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Islam, Women, and the Violence in Kashmir: Khan inspired by grandfathers legacy to write book on gender issues in Kashmir
Lyndsey Luxford
Antelope Staff
Photo from Internet
Photo from Internet

A long journey comes to a close for UNK associate professor of English Dr. Nyla Khan with the publication of her book “Islam, Women, and Violence in Kashmir: Between India and Pakistan.”

Khan, a native from Kashmir, has been researching and writing since 2005, going back every year to do field work and to do research for the book. Khan’s perspective comes with a lot of validity because she was raised in the midst of all the political turmoil.

“I chose to write about the problem in Kashmir because my grandfather was the first prime minister of Kashmir. He was head of the government from 1948 to 1953. In 1953, the government of India had him ousted and imprisoned because of the emphasis he laid on the right to self-determination. He remained a political prisoner for 22 years. He returned to Kashmir in 1975.  He was a political figure who had a tremendous mass appeal, so when he returned, he was installed head of state. He remained in office until he died in 1982,” Khan said.

Kashmir is technically part of India, but this is a politically disputed territory. The country has been trying to gain independence since 1989. “The country has tremendous political upheaval; it is very traumatic for lay people who have to fend for themselves. This militant movement has caused cultural and graphical dislocation for some people. It just does not feel safe in Kashmir,” Khan said.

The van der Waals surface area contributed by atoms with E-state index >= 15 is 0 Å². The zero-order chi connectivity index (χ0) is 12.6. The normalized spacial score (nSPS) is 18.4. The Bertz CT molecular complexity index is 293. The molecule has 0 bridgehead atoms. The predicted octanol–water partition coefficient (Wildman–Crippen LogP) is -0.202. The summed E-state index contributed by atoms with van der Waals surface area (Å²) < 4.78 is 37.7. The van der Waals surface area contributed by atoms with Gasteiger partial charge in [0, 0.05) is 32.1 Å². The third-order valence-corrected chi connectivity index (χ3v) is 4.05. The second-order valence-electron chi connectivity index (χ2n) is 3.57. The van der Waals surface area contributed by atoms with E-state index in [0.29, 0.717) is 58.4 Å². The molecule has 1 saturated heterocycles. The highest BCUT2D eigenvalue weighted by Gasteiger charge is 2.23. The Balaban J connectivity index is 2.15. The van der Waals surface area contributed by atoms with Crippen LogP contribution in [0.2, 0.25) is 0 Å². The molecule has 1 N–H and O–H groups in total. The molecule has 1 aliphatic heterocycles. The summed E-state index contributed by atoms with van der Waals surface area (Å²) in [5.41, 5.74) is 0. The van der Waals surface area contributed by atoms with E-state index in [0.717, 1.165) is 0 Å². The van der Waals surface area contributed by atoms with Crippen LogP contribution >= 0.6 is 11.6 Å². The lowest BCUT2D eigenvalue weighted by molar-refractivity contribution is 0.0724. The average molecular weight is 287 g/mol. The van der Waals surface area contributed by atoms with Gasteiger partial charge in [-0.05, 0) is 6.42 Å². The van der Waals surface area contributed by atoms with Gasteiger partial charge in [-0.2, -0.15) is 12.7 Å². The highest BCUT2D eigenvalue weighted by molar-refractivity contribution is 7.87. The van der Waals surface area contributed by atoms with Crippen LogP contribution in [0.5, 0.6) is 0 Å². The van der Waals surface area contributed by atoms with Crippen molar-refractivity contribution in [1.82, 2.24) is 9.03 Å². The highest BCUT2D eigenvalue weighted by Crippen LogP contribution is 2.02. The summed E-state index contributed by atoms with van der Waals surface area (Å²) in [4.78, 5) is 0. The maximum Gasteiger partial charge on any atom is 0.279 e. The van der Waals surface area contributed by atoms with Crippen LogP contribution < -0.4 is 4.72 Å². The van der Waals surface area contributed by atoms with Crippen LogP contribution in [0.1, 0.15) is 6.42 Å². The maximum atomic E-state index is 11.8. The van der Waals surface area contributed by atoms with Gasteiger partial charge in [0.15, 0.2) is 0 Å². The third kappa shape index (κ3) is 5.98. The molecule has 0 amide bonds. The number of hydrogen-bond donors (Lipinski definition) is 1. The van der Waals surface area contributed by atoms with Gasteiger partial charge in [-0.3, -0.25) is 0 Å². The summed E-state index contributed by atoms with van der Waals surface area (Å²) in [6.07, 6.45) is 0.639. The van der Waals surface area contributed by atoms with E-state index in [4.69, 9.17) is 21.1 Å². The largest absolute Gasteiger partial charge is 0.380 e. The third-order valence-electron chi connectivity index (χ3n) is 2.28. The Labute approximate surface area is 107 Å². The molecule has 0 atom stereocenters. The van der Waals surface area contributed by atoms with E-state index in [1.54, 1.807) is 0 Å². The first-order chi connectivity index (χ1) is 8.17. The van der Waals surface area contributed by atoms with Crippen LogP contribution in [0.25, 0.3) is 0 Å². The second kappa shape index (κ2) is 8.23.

The country remains in turmoil. One of the country’s main sources of income is tourism. However, tourism has been greatly affected—not just for large companies, but people who own small businesses like cab driving services, hotel owners and people who own gondolas, too.

Since Khan could not always be in Kashmir, she also turned to the Internet and books to find scholarly material. “I have been geographically removed from Kashmir since 1998, but not emotionally or psychologically. Working on this book helped me to reconnect to my roots,” Khan said.  

Khan wants readers to understand the complexity of the Kashmir issue. Khan says she gets students that have not even heard of Kashmir. “I would like to make people aware of how complex it is— and how important a resolution is,” she said.

Khan’s book is now available in the UNK library and online. It will be reprinted in the United States in the next couple of months and will be more accessible.

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